Thursday, November 15, 2012

Breaking Free of Negativity: Part 2 – Should Statements

Breaking Free of Negativity Part 2 Should Statements

Image Citation

Pitfall – Should Statements

After the Korean War, Major William E. Mayer conducted a study of survivors from a Northern Korean prisoner of war camp in order to understand the psychological warfare employed. He found that the American prisoners were provided adequate shelter, food, water and clothing. They were not subjected to the physical torture that was reported in nearby camps. Nonetheless, these camps had an astounding death rate of 38%, which was the highest POW death rate in US history. (Rath and Clifton 7-9)

Lynn Johnston, a blogger on Small Steps to Big Change summarized the four-prong psychological warfare tactics implemented in this Northern Korea POW camp that caused many of these soldiers to loose the will to live. One of the demoralizing strategies included promoting self-criticism:

The North Koreans would gather a dozen POWs at a time and require each man to confess to the group a) all the bad things he had ever done and b) all the good things he could have done but failed to do.

Teaching the soldiers to focus on their failure to do good was integral in the psychological warfare’s ability to force the soldiers to completely surrender mentally and physically.

When we bombard ourselves with statements of “I should have done X” or “ I shouldn’t have done Y,” we are using psychological warfare on ourselves. Not cool!

 

Antidote: Reality Check

When you hear should statements in your head and feel your heart sink with guilt and disappointment, it’s time for a reality check. Try rephrasing your should statement with this formula:

1. It would be nice if…

2. But the reality is…

3. Therefore my most effective response could be…

The guilt laden statement, “I should look be thinner; I shouldn’t be so fat,” transforms to an acknowledgement of the current situation and possible options: 

It would be nice if I had a BMI of 21.   

Creative Commons

But the reality is I gained weight over the last few years because I was using food to relieve stress.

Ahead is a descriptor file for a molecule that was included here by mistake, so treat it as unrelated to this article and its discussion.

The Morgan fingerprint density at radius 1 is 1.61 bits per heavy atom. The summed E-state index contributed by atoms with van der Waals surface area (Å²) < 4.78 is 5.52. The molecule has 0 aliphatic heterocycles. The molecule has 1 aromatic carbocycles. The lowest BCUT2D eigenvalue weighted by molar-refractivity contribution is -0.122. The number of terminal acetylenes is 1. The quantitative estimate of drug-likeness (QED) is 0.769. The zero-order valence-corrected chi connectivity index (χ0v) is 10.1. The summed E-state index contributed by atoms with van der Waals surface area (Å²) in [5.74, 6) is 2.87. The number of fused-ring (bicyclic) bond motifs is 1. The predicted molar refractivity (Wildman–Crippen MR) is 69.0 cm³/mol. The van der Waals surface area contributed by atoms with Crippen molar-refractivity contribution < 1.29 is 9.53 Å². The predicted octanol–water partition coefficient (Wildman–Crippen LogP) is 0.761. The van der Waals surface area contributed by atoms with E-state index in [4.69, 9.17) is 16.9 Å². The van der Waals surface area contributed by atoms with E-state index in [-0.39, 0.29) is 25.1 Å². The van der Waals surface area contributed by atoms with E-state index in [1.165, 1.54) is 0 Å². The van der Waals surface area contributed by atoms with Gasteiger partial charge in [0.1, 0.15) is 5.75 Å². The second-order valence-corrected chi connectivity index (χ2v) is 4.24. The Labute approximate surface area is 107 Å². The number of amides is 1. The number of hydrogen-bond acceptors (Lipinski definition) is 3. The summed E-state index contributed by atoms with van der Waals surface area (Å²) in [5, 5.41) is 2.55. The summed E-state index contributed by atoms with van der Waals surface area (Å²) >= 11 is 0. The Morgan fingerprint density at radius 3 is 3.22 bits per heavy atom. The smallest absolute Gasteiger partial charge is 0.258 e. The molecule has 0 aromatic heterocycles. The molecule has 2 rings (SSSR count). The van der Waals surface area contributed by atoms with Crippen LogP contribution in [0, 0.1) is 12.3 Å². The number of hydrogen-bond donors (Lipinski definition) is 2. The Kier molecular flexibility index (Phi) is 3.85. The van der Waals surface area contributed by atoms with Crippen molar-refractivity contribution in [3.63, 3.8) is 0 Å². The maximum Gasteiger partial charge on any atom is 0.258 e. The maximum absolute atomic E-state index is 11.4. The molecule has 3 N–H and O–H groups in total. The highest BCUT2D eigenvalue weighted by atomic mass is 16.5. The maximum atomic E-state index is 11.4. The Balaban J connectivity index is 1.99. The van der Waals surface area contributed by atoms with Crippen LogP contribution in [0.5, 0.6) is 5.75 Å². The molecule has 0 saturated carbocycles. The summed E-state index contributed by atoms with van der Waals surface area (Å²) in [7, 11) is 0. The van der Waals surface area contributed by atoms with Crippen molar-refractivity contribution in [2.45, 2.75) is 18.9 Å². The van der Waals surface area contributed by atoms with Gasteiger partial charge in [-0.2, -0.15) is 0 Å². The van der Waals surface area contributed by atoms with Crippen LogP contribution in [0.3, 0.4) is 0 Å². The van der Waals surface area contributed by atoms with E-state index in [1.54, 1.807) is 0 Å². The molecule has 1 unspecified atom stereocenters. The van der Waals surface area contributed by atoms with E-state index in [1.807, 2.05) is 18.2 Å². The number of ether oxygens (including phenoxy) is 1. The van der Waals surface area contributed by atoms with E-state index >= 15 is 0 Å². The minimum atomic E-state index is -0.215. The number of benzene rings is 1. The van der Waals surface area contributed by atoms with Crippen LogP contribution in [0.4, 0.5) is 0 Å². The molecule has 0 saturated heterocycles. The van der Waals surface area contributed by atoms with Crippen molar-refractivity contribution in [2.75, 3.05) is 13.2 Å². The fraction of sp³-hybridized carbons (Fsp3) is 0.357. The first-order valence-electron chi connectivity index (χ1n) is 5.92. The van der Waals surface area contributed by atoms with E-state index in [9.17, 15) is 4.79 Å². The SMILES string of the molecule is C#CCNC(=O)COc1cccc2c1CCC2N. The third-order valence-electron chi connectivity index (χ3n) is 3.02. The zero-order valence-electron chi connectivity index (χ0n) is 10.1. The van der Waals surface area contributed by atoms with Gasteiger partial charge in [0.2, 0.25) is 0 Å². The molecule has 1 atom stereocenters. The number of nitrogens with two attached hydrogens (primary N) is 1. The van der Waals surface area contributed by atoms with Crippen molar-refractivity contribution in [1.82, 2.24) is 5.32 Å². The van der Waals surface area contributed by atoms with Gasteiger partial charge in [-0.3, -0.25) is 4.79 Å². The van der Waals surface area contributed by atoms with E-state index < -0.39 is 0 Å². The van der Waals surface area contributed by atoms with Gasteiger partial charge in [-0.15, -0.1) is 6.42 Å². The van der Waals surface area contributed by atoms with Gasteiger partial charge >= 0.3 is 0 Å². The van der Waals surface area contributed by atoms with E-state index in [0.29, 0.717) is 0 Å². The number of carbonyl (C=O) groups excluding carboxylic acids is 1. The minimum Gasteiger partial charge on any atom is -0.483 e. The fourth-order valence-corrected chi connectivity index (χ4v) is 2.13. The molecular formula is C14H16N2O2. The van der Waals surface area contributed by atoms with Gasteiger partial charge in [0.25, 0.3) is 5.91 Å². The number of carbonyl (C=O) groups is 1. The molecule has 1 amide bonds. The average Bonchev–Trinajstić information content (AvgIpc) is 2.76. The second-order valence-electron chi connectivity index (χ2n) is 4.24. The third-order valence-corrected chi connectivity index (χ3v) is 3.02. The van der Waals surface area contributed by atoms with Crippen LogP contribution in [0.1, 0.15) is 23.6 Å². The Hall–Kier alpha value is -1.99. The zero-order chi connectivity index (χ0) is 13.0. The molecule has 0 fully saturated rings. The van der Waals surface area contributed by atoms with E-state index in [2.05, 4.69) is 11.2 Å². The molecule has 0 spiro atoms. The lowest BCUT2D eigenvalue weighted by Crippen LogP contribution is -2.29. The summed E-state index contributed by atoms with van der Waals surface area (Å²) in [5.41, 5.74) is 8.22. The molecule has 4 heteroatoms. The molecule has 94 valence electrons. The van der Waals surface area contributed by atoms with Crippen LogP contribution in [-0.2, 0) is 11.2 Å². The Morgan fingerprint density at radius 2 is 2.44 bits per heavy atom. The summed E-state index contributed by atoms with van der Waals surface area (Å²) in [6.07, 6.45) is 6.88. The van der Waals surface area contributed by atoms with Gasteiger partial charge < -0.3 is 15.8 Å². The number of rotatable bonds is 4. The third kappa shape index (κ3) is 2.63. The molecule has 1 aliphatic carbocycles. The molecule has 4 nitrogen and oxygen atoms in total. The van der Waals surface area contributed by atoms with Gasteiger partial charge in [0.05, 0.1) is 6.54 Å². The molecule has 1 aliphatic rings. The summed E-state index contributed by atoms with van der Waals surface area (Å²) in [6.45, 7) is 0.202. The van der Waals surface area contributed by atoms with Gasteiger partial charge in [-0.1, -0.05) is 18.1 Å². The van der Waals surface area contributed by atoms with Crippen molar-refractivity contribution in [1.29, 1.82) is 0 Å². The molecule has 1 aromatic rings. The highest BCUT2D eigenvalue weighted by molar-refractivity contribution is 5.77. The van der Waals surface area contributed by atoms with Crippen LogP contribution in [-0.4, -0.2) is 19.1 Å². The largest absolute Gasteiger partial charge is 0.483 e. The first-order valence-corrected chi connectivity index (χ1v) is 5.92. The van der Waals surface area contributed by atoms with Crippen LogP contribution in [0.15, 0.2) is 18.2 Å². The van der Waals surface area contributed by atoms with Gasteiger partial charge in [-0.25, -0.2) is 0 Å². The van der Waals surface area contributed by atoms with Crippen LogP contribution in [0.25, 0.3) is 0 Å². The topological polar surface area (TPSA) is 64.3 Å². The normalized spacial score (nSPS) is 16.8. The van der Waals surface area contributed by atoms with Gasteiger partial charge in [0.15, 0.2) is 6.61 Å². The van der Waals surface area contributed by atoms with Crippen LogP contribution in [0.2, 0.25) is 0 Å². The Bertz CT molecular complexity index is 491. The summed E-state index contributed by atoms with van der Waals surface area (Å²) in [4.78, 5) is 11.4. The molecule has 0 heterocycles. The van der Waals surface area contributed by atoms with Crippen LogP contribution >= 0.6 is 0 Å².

lust

Lust – For Chocolate Covered Strawberry
Anurag Yagnik

Therefore, my most effective response could be practicing healthier stress relieving techniques such as guided imagery, jogging, or playing the piano.

Lake-Meditation

Lake – Meditation
useitinfo
  A Brand New Day
  A Brand New Day
Thomas Hawk
Day 37 - Playing piano
Day 37 – Playing Piano
Mourner

Instead of feeling burdened with tasks, guilt, and procrastination, this strategy allows you to identify realistic choices to help you climb out of the pit of guilt. Should statements corner us, while choices allow us to see options and get out of the corner.

Do you regularly engage in should thinking? How does giving yourself a reality check free you from negativity?

 

 

 

Relaxation Resources:

Relaxation Guided Imagery – kp.org/listen

Relaxation Techniques - https://caps.byu.edu/audio-files

 

 

Works Cited

1. Johnston, Lynn. "Are You Using Psychological Warfare...on Yourself?" Small Steps to Big Change. N.p., 31 May 2011. Web. 13 Nov. 2012. <http://smallstepstobigchange.com/?p=518>.

2. Rath, Tom, and Donald O. Clifton. "Chapter 1 Negativity Kills." How Full Is Your Bucket?: Positive Strategies for Work and Life. New York: Gallup, 2004. 7-9.

4 comments:

John said...

My parents would stop those statements whenever we said them. Dad would always say "Don't should yourself" which sounds like something else when spoken allowed. It makes a big difference in building a positive outlook.

John said...

Oops, I'm under John's name. Pretend that ID is geevz

Jocelyn said...

@Geevz: When I read your comment, I kept running through the list of John's that I know and I couldn't match the writing style with any of them. Thanks for solving the mystery, and thank you for your comment.

I love that your parents taught you to step away from should statements in a lighthearted manner.

Like pride, I find that I'm quite stellar at identifying should statements in others. Hmm. I should work on that...Wait! It would be nice if I could recognize the cognitive distortions in my own thinking just as well as I can in others. But the reality is that I've been thinking this way for a long time and change is a process. Therefore, my most effective response could be taking time to reflect on my feelings and keeping a journal.

With our LDS culture and desire to become like Christ, many of us find it easy to pile shoulds on ourselves. I'm pretty sure that's not the intent of the commandment to become like our Heavenly Father and Jesus Christ.

Miranda R said...

I've really been enjoying this series and can't wait for the final parts. My good friend use to say "Whose Should?" meaning that I/we need to establish parameters for getting out of that mind trap. Great reminder!